Gold traders in India continued to pay near-record premiums on Tuesday due to scarce stocks amid rising demand in the peak wedding season.
To ease its trade deficit, India has made it more expensive to bring in gold, the biggest non-essential import item, by setting the import duty at a record high 10 percent.
It has also tied the quantity of imports to exports, making it necessary for importing agencies to fulfil export orders before sending any bullion for local consumption.
"There is no business at all as material is not available," said Haresh Acharya, head of bullion desk, Parker Bullion.
Premiums stayed steady at around $130 an ounce this week, said Bachhraj Bamalwa, director at the All India Gems and Jewellery Trade Federation.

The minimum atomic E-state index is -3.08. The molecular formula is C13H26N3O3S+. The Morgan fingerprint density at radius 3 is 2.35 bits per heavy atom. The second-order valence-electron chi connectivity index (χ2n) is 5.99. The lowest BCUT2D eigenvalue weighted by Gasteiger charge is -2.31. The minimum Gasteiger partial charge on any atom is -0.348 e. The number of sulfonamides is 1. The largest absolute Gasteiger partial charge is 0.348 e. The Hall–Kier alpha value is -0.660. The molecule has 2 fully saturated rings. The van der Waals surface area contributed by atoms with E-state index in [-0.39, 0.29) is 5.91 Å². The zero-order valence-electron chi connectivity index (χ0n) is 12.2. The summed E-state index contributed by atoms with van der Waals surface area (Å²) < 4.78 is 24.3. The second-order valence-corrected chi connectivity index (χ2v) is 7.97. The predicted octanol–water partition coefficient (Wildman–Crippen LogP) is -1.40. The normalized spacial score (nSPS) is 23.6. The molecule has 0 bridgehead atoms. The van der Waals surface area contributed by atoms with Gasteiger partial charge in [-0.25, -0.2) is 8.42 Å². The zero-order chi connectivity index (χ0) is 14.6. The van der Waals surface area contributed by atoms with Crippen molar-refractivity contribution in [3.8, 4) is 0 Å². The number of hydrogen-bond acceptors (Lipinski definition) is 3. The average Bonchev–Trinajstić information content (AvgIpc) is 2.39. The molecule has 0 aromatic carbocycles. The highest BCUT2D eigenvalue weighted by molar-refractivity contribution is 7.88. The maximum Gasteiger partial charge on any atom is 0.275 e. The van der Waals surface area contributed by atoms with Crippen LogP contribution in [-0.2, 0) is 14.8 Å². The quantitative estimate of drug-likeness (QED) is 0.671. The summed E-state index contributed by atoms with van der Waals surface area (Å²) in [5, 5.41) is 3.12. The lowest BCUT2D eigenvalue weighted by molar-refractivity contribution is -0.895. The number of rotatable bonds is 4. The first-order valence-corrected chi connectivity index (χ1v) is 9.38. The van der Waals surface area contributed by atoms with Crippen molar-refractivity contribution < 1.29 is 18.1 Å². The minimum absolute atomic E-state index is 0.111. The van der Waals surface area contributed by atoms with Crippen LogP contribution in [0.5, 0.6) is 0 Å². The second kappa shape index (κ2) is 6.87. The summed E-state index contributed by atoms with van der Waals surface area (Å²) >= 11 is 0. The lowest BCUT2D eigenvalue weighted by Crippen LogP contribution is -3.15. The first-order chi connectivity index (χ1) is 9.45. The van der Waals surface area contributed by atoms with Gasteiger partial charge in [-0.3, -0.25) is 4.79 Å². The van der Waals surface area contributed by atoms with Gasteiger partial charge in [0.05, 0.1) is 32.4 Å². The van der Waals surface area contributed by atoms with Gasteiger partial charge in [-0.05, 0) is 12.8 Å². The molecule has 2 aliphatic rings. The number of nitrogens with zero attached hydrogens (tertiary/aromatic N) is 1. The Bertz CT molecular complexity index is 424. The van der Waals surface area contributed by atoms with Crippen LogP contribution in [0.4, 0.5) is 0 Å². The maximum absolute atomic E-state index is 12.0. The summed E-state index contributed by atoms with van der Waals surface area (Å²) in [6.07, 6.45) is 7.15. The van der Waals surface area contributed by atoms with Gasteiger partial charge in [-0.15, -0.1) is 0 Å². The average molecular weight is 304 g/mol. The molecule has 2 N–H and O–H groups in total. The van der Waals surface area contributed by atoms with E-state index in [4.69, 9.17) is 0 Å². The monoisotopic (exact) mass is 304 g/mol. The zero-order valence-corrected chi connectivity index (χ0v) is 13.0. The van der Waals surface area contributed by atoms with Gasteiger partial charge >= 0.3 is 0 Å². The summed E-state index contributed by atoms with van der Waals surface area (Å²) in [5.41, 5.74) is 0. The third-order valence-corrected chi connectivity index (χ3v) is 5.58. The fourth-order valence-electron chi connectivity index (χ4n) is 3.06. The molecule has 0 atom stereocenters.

The World Gold Council (WGC) cut its forecast for Indian gold demand earlier this month to 900 tonnes from the earlier 1,000 tonnes, predicting that the country could also lose its place as the world's biggest consumer of bullion to China.
The actively traded gold for February delivery on the Multi Commodity Exchange (MCX) was 0.06 percent higher at 28,846 rupees ($460) per 10 grams.
Silver for March delivery on the MCX was 0.73 percent lower at 44,148 rupees per kg.